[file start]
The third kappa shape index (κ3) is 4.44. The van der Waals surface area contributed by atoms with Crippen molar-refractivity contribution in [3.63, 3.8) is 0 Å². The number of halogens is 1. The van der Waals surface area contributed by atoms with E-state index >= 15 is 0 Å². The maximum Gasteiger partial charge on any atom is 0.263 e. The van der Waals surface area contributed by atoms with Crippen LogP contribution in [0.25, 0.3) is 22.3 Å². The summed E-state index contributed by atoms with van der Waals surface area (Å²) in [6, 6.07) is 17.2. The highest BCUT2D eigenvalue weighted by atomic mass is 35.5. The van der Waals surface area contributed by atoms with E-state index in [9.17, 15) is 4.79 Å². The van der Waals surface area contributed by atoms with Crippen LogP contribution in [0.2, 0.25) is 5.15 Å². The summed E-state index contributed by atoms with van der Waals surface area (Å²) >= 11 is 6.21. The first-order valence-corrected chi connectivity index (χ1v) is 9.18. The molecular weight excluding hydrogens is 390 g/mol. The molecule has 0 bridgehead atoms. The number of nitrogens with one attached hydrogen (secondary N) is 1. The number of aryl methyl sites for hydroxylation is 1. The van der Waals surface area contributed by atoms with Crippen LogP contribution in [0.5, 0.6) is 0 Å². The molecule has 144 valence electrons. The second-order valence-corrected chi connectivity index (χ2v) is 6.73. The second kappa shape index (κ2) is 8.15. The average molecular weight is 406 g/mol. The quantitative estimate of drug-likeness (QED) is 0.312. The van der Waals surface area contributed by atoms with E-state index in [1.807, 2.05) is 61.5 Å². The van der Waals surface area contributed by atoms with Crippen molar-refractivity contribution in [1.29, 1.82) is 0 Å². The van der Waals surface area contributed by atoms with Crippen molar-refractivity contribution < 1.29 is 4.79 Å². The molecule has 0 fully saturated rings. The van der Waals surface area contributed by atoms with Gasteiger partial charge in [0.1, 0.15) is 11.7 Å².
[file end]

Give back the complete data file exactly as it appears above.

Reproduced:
The third kappa shape index (κ3) is 4.44. The van der Waals surface area contributed by atoms with Crippen molar-refractivity contribution in [3.63, 3.8) is 0 Å². The number of halogens is 1. The van der Waals surface area contributed by atoms with E-state index >= 15 is 0 Å². The maximum Gasteiger partial charge on any atom is 0.263 e. The van der Waals surface area contributed by atoms with Crippen LogP contribution in [0.25, 0.3) is 22.3 Å². The summed E-state index contributed by atoms with van der Waals surface area (Å²) in [6, 6.07) is 17.2. The highest BCUT2D eigenvalue weighted by atomic mass is 35.5. The van der Waals surface area contributed by atoms with E-state index in [9.17, 15) is 4.79 Å². The van der Waals surface area contributed by atoms with Crippen LogP contribution in [0.2, 0.25) is 5.15 Å². The summed E-state index contributed by atoms with van der Waals surface area (Å²) >= 11 is 6.21. The first-order valence-corrected chi connectivity index (χ1v) is 9.18. The molecular weight excluding hydrogens is 390 g/mol. The molecule has 0 bridgehead atoms. The number of nitrogens with one attached hydrogen (secondary N) is 1. The number of aryl methyl sites for hydroxylation is 1. The van der Waals surface area contributed by atoms with Crippen LogP contribution in [0.5, 0.6) is 0 Å². The molecule has 144 valence electrons. The second-order valence-corrected chi connectivity index (χ2v) is 6.73. The second kappa shape index (κ2) is 8.15. The average molecular weight is 406 g/mol. The quantitative estimate of drug-likeness (QED) is 0.312. The van der Waals surface area contributed by atoms with E-state index in [1.807, 2.05) is 61.5 Å². The van der Waals surface area contributed by atoms with Crippen molar-refractivity contribution in [1.29, 1.82) is 0 Å². The van der Waals surface area contributed by atoms with Crippen molar-refractivity contribution < 1.29 is 4.79 Å². The molecule has 0 fully saturated rings. The van der Waals surface area contributed by atoms with Gasteiger partial charge in [0.1, 0.15) is 11.7 Å².